I recently had a chance to ask Bertrand Duchaufour about his and Mark Buxton’s role in inventing the new style of perfumery typified by Timbuktu and CdG 2 Man . What was interesting to me was that they both worked in the same oil firm, Créations Aromatiques, when this happened, and seemingly hit upon the same ideas at the same time. I had earlier asked Buxton whether they collaborated, and he said they had not. Duchaufour confirmed this, but when pressed as to what had made it all happen, just said that cypriol became available and they just ran with it. It is probably no accident that this more or less coincided with the phasing out of another phenolic material, oakmoss. As a general rule, fragrant materials in plants are there either to attract discerning insects or to exterminate bacteria and moulds. Phenols appear to be exceptionally good at disinfection and are also powerful odorants, e.g. the clove smell of eugenol, which forms a large part of the smell of rose and may be dual-purpose. Plant a clove “nail” in the middle of a Petri dish filled with gelatin, and the bacterial growth will keep a respectful distance.
This is why we smoke fish and ham, why Joseph Lister sprayed phenol in the operating room and saved thousands of lives, and why British railway stations smelled phenolic until some tasteless soul decided lemon was better. Kippered fragrances soon became big and the tarry smell appealed to those who had long bought Balkan Sobranie pipe tobacco just for the pleasure of smelling it, because it alone contained Latakia tobacco, that weird twice-smoked variety. Tea fragrances like Tommy Girl also fall on the edge of this class since the smell of tea is predominantly phenolic. The association, started by Buxton and Duchaufour, of tarry smells with spices, woods and other empyreumatic smells like incense and myrrh created a style of perfumery that falls somewhere between liturgical and medicinal, and does not have an atom of conventional femininity in it. These are distant descendants of Piguet’s Bandit and Balmain’s Jolie Madame. Instead of keeping pathogens at bay, they serve to discourage lovers of fruity florals from coming too close.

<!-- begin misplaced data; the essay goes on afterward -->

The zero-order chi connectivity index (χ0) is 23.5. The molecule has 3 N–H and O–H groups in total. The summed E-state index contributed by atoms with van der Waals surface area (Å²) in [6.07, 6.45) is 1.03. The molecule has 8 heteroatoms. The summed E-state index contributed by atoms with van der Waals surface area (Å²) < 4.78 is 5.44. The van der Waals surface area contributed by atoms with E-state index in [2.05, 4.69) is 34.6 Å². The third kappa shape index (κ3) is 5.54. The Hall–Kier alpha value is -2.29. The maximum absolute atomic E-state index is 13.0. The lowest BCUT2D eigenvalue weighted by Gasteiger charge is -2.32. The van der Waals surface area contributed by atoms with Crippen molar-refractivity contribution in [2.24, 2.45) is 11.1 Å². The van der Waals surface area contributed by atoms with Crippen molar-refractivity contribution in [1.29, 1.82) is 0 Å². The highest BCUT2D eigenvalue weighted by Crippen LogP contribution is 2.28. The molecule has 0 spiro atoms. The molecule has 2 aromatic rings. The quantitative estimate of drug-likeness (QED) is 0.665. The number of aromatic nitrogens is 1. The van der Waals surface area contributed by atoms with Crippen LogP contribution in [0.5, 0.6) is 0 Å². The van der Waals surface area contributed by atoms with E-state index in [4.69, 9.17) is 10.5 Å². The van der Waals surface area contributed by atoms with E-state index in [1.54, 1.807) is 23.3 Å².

I’ve had good things to say in the past about smoky fragrances like Lampblack, Skive , Vi et Armis and others. Incendo (which to my Italian ears sounds like incendio , house fire) is very much in this manner and elegantly brings together all the elements, from vetiver to cypriol via incense to produce a quiet, stylish and crisp fragrance. La Curie is based in Tucson, AZ, and is a fine instance of the creative independent perfumery currently thriving in the US. The tongue-in-cheek website lists materials for Incendo: fir needles, embers, incense and sun-kissed dark skies. What I particularly love about Incendo is that the top note achieves an inner-tube rubbery quality that brings to mind, in a less playful context, the great and now discontinued Bulgari Black. Very nice work.